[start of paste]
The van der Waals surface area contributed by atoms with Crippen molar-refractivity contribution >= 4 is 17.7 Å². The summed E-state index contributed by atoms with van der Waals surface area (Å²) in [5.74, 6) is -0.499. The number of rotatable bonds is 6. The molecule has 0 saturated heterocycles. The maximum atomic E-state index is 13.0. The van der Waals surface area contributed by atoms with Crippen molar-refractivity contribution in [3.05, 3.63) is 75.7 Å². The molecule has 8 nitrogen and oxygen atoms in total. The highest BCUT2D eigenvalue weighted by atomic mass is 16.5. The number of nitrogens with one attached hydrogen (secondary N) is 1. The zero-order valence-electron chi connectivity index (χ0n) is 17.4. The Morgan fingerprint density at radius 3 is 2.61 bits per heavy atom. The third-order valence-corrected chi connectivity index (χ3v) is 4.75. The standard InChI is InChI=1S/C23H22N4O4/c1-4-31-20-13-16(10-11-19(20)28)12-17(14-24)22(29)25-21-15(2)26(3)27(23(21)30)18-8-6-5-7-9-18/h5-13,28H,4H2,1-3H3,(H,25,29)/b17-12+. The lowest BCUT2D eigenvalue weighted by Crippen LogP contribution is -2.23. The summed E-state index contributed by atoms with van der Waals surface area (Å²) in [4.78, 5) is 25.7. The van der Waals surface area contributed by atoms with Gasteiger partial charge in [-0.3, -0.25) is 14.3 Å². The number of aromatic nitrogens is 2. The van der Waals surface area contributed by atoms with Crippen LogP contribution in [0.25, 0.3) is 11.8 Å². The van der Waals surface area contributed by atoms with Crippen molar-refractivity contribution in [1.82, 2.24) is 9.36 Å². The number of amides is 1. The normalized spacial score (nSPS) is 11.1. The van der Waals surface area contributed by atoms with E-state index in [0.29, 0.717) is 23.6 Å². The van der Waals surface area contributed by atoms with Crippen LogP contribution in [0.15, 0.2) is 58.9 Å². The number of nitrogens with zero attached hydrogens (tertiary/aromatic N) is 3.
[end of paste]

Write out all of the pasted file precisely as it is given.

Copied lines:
The van der Waals surface area contributed by atoms with Crippen molar-refractivity contribution >= 4 is 17.7 Å². The summed E-state index contributed by atoms with van der Waals surface area (Å²) in [5.74, 6) is -0.499. The number of rotatable bonds is 6. The molecule has 0 saturated heterocycles. The maximum atomic E-state index is 13.0. The van der Waals surface area contributed by atoms with Crippen molar-refractivity contribution in [3.05, 3.63) is 75.7 Å². The molecule has 8 nitrogen and oxygen atoms in total. The highest BCUT2D eigenvalue weighted by atomic mass is 16.5. The number of nitrogens with one attached hydrogen (secondary N) is 1. The zero-order valence-electron chi connectivity index (χ0n) is 17.4. The Morgan fingerprint density at radius 3 is 2.61 bits per heavy atom. The third-order valence-corrected chi connectivity index (χ3v) is 4.75. The standard InChI is InChI=1S/C23H22N4O4/c1-4-31-20-13-16(10-11-19(20)28)12-17(14-24)22(29)25-21-15(2)26(3)27(23(21)30)18-8-6-5-7-9-18/h5-13,28H,4H2,1-3H3,(H,25,29)/b17-12+. The lowest BCUT2D eigenvalue weighted by Crippen LogP contribution is -2.23. The summed E-state index contributed by atoms with van der Waals surface area (Å²) in [4.78, 5) is 25.7. The van der Waals surface area contributed by atoms with Gasteiger partial charge in [-0.3, -0.25) is 14.3 Å². The number of aromatic nitrogens is 2. The van der Waals surface area contributed by atoms with Crippen LogP contribution in [0.25, 0.3) is 11.8 Å². The van der Waals surface area contributed by atoms with Crippen molar-refractivity contribution in [1.82, 2.24) is 9.36 Å². The number of amides is 1. The normalized spacial score (nSPS) is 11.1. The van der Waals surface area contributed by atoms with E-state index in [0.29, 0.717) is 23.6 Å². The van der Waals surface area contributed by atoms with Crippen LogP contribution in [0.15, 0.2) is 58.9 Å². The number of nitrogens with zero attached hydrogens (tertiary/aromatic N) is 3.